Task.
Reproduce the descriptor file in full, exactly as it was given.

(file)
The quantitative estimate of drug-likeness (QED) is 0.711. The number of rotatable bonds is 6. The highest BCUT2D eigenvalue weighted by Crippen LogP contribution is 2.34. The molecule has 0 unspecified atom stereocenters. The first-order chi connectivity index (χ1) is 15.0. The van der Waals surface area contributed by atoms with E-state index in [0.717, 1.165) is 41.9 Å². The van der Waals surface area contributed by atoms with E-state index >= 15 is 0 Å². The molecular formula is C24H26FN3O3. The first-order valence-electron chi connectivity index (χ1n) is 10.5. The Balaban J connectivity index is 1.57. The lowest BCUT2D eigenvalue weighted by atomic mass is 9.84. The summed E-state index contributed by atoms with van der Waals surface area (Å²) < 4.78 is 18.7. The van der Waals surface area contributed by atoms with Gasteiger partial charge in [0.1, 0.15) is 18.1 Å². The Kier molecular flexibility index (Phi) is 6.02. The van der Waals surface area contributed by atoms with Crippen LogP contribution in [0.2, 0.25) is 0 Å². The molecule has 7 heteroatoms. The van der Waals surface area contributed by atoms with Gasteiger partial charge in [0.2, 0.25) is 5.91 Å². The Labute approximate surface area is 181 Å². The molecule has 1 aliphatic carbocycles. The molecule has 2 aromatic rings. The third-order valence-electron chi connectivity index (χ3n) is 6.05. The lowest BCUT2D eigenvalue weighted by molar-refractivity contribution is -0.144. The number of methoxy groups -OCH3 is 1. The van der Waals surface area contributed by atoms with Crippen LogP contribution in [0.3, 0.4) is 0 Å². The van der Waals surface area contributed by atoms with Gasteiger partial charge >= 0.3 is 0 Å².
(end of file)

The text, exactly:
The quantitative estimate of drug-likeness (QED) is 0.711. The number of rotatable bonds is 6. The highest BCUT2D eigenvalue weighted by Crippen LogP contribution is 2.34. The molecule has 0 unspecified atom stereocenters. The first-order chi connectivity index (χ1) is 15.0. The van der Waals surface area contributed by atoms with E-state index in [0.717, 1.165) is 41.9 Å². The van der Waals surface area contributed by atoms with E-state index >= 15 is 0 Å². The molecular formula is C24H26FN3O3. The first-order valence-electron chi connectivity index (χ1n) is 10.5. The Balaban J connectivity index is 1.57. The lowest BCUT2D eigenvalue weighted by atomic mass is 9.84. The summed E-state index contributed by atoms with van der Waals surface area (Å²) < 4.78 is 18.7. The van der Waals surface area contributed by atoms with Gasteiger partial charge in [0.1, 0.15) is 18.1 Å². The Kier molecular flexibility index (Phi) is 6.02. The van der Waals surface area contributed by atoms with Crippen LogP contribution in [0.2, 0.25) is 0 Å². The molecule has 7 heteroatoms. The van der Waals surface area contributed by atoms with Gasteiger partial charge in [0.2, 0.25) is 5.91 Å². The Labute approximate surface area is 181 Å². The molecule has 1 aliphatic carbocycles. The molecule has 2 aromatic rings. The third-order valence-electron chi connectivity index (χ3n) is 6.05. The lowest BCUT2D eigenvalue weighted by molar-refractivity contribution is -0.144. The number of methoxy groups -OCH3 is 1. The van der Waals surface area contributed by atoms with Crippen LogP contribution in [0.3, 0.4) is 0 Å². The van der Waals surface area contributed by atoms with Gasteiger partial charge >= 0.3 is 0 Å².